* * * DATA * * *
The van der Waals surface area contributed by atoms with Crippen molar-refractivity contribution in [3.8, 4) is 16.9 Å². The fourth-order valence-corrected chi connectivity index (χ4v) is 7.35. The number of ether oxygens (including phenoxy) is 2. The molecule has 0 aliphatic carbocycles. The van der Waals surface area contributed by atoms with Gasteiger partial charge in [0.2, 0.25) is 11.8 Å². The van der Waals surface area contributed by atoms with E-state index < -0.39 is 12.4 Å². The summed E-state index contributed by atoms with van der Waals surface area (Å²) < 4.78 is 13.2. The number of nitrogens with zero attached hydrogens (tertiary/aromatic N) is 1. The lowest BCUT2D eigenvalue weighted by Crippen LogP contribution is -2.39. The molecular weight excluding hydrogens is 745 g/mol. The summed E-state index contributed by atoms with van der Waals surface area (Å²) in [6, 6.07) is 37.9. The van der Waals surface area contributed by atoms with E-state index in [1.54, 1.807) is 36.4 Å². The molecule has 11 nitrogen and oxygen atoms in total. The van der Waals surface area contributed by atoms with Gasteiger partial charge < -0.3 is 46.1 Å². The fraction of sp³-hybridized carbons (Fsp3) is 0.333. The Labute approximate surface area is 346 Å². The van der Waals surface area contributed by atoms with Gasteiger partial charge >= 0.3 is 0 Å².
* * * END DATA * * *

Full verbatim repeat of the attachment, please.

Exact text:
The van der Waals surface area contributed by atoms with Crippen molar-refractivity contribution in [3.8, 4) is 16.9 Å². The fourth-order valence-corrected chi connectivity index (χ4v) is 7.35. The number of ether oxygens (including phenoxy) is 2. The molecule has 0 aliphatic carbocycles. The van der Waals surface area contributed by atoms with Gasteiger partial charge in [0.2, 0.25) is 11.8 Å². The van der Waals surface area contributed by atoms with E-state index < -0.39 is 12.4 Å². The summed E-state index contributed by atoms with van der Waals surface area (Å²) < 4.78 is 13.2. The number of nitrogens with zero attached hydrogens (tertiary/aromatic N) is 1. The lowest BCUT2D eigenvalue weighted by Crippen LogP contribution is -2.39. The molecular weight excluding hydrogens is 745 g/mol. The summed E-state index contributed by atoms with van der Waals surface area (Å²) in [6, 6.07) is 37.9. The van der Waals surface area contributed by atoms with E-state index in [1.54, 1.807) is 36.4 Å². The molecule has 11 nitrogen and oxygen atoms in total. The van der Waals surface area contributed by atoms with Gasteiger partial charge < -0.3 is 46.1 Å². The fraction of sp³-hybridized carbons (Fsp3) is 0.333. The Labute approximate surface area is 346 Å². The van der Waals surface area contributed by atoms with Gasteiger partial charge >= 0.3 is 0 Å².